There’s various levels of debate being engaged in during this markup. First, there’s the discussion of the bill text. Then there’s the discussion of the bill’s effects. Third is the discussion of proponents’ and opponents’ motives.

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It worked for China, why not the United States?

December 15, 2011 MPAA , Piracy , Protect IP Act , SOPA

This is the question that is before Congress as it decides on what to do with the Domain Name Server filtering provisions in the Stopping Online Piracy Act (SOPA) and the Protect IP Act (PIPA).  Public Knowledge has advocated from the beginning against this provision because it would make the Internet less secure, sacrifice our moral high ground internationally, and to top it off it will do nothing to deter Internet piracy.  So while many would experience revulsion at the idea of adopting any tool that is used in the Great Firewall of China, the proponents of SOPA and PIPA have in fact, embraced it.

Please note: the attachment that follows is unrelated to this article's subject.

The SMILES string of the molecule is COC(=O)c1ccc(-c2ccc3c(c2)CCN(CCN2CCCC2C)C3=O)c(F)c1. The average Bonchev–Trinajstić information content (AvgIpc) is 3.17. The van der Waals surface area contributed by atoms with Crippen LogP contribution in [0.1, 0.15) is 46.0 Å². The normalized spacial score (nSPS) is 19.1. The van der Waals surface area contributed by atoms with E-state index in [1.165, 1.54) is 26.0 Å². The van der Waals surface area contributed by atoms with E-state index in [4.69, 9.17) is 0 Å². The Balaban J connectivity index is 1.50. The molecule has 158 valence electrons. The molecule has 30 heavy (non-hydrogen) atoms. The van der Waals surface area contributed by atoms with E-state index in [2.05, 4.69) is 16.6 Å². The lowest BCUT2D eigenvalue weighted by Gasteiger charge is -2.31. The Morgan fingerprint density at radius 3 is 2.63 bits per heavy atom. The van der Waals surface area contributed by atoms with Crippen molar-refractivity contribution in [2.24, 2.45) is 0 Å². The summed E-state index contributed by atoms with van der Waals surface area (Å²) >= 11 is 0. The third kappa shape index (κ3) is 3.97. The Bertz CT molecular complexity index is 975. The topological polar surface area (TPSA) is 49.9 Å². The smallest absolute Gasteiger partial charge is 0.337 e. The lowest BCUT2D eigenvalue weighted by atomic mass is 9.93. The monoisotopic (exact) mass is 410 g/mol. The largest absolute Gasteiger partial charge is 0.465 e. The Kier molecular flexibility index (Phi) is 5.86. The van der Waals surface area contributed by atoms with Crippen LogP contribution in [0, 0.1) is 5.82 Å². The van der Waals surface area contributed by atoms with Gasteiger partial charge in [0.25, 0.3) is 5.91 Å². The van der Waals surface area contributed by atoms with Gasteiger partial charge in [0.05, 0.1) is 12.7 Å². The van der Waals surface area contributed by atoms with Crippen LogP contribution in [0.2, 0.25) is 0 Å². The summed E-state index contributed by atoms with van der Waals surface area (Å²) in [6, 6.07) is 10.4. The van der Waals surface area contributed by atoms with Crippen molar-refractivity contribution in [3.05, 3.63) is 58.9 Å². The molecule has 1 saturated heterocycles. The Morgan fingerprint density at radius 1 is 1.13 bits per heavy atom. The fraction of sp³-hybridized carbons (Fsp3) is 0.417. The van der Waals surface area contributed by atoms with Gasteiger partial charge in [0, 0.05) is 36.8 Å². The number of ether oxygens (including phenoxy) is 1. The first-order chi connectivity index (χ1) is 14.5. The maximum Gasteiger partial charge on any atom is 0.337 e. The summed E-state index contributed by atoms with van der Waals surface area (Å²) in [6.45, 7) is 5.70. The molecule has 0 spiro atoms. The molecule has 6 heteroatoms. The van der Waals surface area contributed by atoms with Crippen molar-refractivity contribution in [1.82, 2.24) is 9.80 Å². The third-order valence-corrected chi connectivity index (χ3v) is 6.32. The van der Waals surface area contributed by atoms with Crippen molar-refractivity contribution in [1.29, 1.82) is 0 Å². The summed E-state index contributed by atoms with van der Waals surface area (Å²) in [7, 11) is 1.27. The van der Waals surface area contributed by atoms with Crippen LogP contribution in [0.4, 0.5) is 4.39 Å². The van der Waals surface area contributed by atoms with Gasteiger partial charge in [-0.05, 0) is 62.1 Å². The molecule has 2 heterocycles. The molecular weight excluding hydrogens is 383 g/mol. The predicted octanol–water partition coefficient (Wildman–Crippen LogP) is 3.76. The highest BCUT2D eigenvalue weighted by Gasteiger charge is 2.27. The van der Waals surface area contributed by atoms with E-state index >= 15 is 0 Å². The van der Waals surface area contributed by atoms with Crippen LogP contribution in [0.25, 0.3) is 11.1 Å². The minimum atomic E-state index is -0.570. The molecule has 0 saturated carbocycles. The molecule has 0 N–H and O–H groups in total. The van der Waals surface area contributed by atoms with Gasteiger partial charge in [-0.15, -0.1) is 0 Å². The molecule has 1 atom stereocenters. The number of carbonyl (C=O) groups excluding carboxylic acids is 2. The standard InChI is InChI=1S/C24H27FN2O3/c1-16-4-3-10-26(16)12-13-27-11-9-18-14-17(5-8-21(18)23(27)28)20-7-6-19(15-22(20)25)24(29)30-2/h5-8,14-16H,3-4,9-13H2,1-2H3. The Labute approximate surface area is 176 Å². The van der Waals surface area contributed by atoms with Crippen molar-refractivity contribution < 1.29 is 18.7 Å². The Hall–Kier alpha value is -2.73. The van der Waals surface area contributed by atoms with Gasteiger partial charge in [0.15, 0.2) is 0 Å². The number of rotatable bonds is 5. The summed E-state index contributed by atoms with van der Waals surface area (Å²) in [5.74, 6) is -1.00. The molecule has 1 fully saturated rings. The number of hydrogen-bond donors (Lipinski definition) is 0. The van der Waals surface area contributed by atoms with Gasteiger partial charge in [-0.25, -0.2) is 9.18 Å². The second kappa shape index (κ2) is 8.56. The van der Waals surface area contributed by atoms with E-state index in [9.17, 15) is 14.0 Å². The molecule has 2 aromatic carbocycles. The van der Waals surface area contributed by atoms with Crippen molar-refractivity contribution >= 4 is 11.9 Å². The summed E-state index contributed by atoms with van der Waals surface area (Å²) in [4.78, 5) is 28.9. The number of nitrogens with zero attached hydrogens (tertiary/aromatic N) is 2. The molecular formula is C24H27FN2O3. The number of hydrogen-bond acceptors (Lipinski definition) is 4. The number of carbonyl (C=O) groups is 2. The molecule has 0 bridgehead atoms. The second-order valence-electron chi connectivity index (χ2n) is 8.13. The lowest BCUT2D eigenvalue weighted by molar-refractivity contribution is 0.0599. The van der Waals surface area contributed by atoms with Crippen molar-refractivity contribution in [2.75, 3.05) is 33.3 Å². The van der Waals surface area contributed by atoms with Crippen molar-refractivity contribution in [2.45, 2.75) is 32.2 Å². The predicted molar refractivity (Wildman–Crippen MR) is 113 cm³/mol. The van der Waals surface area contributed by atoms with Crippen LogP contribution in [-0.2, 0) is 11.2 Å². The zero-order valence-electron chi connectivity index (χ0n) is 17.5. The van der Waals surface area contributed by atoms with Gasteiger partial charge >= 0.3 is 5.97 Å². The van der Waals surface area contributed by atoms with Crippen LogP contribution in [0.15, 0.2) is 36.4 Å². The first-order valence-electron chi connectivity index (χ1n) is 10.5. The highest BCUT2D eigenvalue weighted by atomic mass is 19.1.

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MPAA Urges Congress to Ignore Evidence in Favor of “Common Sense”

September 20, 2011 Enforcement , MPAA , Piracy

Today, the MPAA and other movie industry groups sent a letter to the Senate urging them to pass S. 968, the PROTECT IP Act. The letter attempts to handwave away real questions about the bill’s effects on security and free speech with some awfully weak arguments embedded within its refrains of “piracy is a problem” and “we are a big industry.”

No one contests that movies are a big industry, or that there’s a lot of infringement on the Internet. But those aren’t the questions before Congress. The question really is whether S. 968 does any net good. And from here, it certainly doesn’t look like it.

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PK In the Know Podcast